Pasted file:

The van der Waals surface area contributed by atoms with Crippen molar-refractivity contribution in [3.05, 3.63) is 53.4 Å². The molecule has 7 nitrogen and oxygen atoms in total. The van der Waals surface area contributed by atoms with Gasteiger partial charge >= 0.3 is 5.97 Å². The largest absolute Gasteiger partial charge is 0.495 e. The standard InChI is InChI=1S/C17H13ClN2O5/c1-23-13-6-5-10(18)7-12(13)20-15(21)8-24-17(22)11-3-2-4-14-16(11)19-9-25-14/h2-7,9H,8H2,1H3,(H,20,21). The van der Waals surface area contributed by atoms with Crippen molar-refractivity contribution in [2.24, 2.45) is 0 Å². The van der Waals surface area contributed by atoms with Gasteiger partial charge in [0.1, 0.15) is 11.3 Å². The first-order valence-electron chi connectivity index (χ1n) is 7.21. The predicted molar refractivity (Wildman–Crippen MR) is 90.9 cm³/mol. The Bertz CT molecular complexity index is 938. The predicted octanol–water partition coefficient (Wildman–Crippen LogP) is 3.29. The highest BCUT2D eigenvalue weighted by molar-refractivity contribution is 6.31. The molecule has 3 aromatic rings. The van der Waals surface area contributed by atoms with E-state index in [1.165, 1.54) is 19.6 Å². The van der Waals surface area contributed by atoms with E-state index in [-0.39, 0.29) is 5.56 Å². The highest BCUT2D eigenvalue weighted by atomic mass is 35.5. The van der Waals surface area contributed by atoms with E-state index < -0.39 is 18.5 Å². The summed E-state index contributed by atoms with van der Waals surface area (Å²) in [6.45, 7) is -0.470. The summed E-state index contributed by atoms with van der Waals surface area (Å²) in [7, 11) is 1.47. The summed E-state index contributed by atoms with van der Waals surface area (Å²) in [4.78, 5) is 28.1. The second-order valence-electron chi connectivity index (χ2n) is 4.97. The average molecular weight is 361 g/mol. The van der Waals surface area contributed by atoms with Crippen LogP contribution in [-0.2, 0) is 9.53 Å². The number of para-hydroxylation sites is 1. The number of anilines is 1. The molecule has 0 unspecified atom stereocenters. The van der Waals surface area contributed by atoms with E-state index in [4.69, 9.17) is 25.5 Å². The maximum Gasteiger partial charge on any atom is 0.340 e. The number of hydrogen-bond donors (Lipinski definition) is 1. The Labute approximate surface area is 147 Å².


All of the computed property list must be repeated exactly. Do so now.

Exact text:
The van der Waals surface area contributed by atoms with Crippen molar-refractivity contribution in [3.05, 3.63) is 53.4 Å². The molecule has 7 nitrogen and oxygen atoms in total. The van der Waals surface area contributed by atoms with Gasteiger partial charge >= 0.3 is 5.97 Å². The largest absolute Gasteiger partial charge is 0.495 e. The standard InChI is InChI=1S/C17H13ClN2O5/c1-23-13-6-5-10(18)7-12(13)20-15(21)8-24-17(22)11-3-2-4-14-16(11)19-9-25-14/h2-7,9H,8H2,1H3,(H,20,21). The van der Waals surface area contributed by atoms with Crippen molar-refractivity contribution in [2.24, 2.45) is 0 Å². The van der Waals surface area contributed by atoms with Gasteiger partial charge in [0.1, 0.15) is 11.3 Å². The first-order valence-electron chi connectivity index (χ1n) is 7.21. The predicted molar refractivity (Wildman–Crippen MR) is 90.9 cm³/mol. The Bertz CT molecular complexity index is 938. The predicted octanol–water partition coefficient (Wildman–Crippen LogP) is 3.29. The highest BCUT2D eigenvalue weighted by molar-refractivity contribution is 6.31. The molecule has 3 aromatic rings. The van der Waals surface area contributed by atoms with E-state index in [1.165, 1.54) is 19.6 Å². The van der Waals surface area contributed by atoms with E-state index in [-0.39, 0.29) is 5.56 Å². The highest BCUT2D eigenvalue weighted by atomic mass is 35.5. The van der Waals surface area contributed by atoms with E-state index < -0.39 is 18.5 Å². The summed E-state index contributed by atoms with van der Waals surface area (Å²) in [6.45, 7) is -0.470. The summed E-state index contributed by atoms with van der Waals surface area (Å²) in [7, 11) is 1.47. The summed E-state index contributed by atoms with van der Waals surface area (Å²) in [4.78, 5) is 28.1. The second-order valence-electron chi connectivity index (χ2n) is 4.97. The average molecular weight is 361 g/mol. The van der Waals surface area contributed by atoms with Crippen LogP contribution in [-0.2, 0) is 9.53 Å². The number of para-hydroxylation sites is 1. The number of anilines is 1. The molecule has 0 unspecified atom stereocenters. The van der Waals surface area contributed by atoms with E-state index in [4.69, 9.17) is 25.5 Å². The maximum Gasteiger partial charge on any atom is 0.340 e. The number of hydrogen-bond donors (Lipinski definition) is 1. The Labute approximate surface area is 147 Å².